# 0.6 Solution of the partial differential equations  (Page 13/13)

 Page 13 / 13

This solution is admissible in that the velocity in nondecreasing in going from the $BC$ to the $IC$ . However, it in not unique . Several values of $S2$ will give admissible solutions. Suppose that the value shown here is $\mathbf{a}$ solution. Also suppose that dispersion across the shock causes the presence of other values of $S$ between $S1$ and $S2$ . There are some values of $S$ that will have a velocity (slope) greater than that of the shock shown here. These values of $S$ will overtake $S2$ and the shock will go the these values of $S$ . This will continue until there is no value of S that has a velocity greater than that of the shock to that point. At this point the velocity of the saturation value and that of the shock are equal. On the graphic construction , the cord will be tangent to the curve at this point. This is the unique solution in the presence of a small amount of dispersion.

Composition (Saturation) Profile The composition (saturation) profile is the composition distribution existing in the system at a given time.

Composition or Flux History : The composition or flux appearing at a given point in the system, e.g., $x=1$ .

## Summary of equations

The dimensionless velocity that a saturation value propagates is given by the following equation.

${\left(\frac{dx}{dt}\right)}_{dS=0}=\frac{df}{dS}\left(S\right)$

With uniform initial and boundary conditions, the origin of all changes in saturation is at $x=0$ and $t=0$ . If $f\left(S\right)$ depends only on $S$ and not on $x$ or $t$ , then the trajectories of constant saturation are straight line determined by integration of the above equation from the origin.

$\begin{array}{ccc}\hfill x\left(S\right)& =& {\left(\frac{dx}{dt}\right)}_{dS=0}t=\frac{df}{dS}\left(S\right)\phantom{\rule{0.277778em}{0ex}}t\hfill \\ \hfill x\left(\Delta S\right)& =& {\left(\frac{dx}{dt}\right)}_{\Delta S}t\phantom{\rule{1.em}{0ex}}=\frac{\Delta f}{\Delta S}\phantom{\rule{0.277778em}{0ex}}t\hfill \end{array}$

These equations give the trajectory for a given value of $S$ or for the shock. By evaluating these equations for a given value of time these equations give the saturation profile .

The saturation history can be determined by solving the equations for $t$ with a specified value of $x$ , e.g. $x=1$ .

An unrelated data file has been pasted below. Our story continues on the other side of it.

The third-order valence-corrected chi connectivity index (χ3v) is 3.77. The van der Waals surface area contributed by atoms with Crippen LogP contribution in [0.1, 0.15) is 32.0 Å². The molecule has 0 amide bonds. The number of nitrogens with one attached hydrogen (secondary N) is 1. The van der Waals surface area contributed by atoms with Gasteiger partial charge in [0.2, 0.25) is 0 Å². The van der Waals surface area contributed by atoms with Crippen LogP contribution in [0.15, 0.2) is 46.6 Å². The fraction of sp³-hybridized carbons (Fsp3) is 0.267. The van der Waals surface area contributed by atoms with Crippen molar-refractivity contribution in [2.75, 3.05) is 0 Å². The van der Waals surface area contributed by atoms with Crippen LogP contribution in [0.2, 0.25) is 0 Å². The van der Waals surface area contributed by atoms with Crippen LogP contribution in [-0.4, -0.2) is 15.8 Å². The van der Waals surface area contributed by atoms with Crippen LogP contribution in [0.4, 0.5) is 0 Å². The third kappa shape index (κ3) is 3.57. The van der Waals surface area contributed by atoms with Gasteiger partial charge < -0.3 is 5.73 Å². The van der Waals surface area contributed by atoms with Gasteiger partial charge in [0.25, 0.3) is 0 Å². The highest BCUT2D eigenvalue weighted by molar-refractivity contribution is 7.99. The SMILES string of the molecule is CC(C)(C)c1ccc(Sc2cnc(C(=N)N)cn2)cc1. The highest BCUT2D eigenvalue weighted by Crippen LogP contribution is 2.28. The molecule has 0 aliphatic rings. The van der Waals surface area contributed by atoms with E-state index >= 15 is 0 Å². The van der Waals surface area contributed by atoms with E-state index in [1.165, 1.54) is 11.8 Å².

$\begin{array}{c}t\left(\Delta S\right)=\frac{x}{\frac{\Delta f}{\Delta S}},\phantom{\rule{1.em}{0ex}}\phantom{\rule{1.em}{0ex}}x=1\\ t\left(S\right)=\frac{x}{\frac{df}{dS}\left(S\right)},\phantom{\rule{1.em}{0ex}}\phantom{\rule{1.em}{0ex}}x=1\phantom{\rule{0.277778em}{0ex}}\end{array}$

The breakthrough time , ${t}_{BT}$ , is the time at which the fastest wave reaches $x=1.0$ . The flux history (fractional flow history) can be determined by calculating the fractional flow that corresponds to the saturation history.

## Summary of diagrams

The relationship between the diagrams can be illustrated in a diagram for the trajectories. The profile is a plot of the saturation at $t={t}_{o}$ . The history at $x=1.0$ is the saturation or fractional flow at $x=1$ . In this illustration, the shock wave is the fastest wave. Ahead of the shock is a region of constant state that is the same as the initial conditions.

## New references

Carslaw, H. S. and Jaeger, J. C., Conduction of Heat in Solids, Oxford, (1959).
Churchill, R. V., Operational Mathematics, McGraw-Hill, (1958).
Courant, R. and Hilbert, D., Methods of Mathematical Physics, Volume II Partial Differential Equations, Interscience Publishers, (1962).
Hellums, J. D. and Churchill, S. W., "Mathematical Simplification of Boundary Value Problems," AIChE. J. 10, (1964) 110.
Jeffrey, A., Quasilinear Hyperbolic Systems and Waves, Pitman, (1976)
Lax, P. D., Hyperbolic System of Conservation Laws and the Mathematical Theory of Shock Waves, SIAM, (1973).
LeVeque, R. J., Numerical Methods for Conservation Laws, Birkhauser, (1992).
Milne-Thompson, L. M., Theoretical Hydrodynamics, 5th ed. Macmillan (1967).
Morse, P. M. and Feshbach, H., Methods of Theoretical Physics, (1953)
Rhee, H.-K., Aris, R., and Amundson, N. R., First-Order Partial Differential Equations: Volume I&II, Prentice-Hall (1986, 1989).

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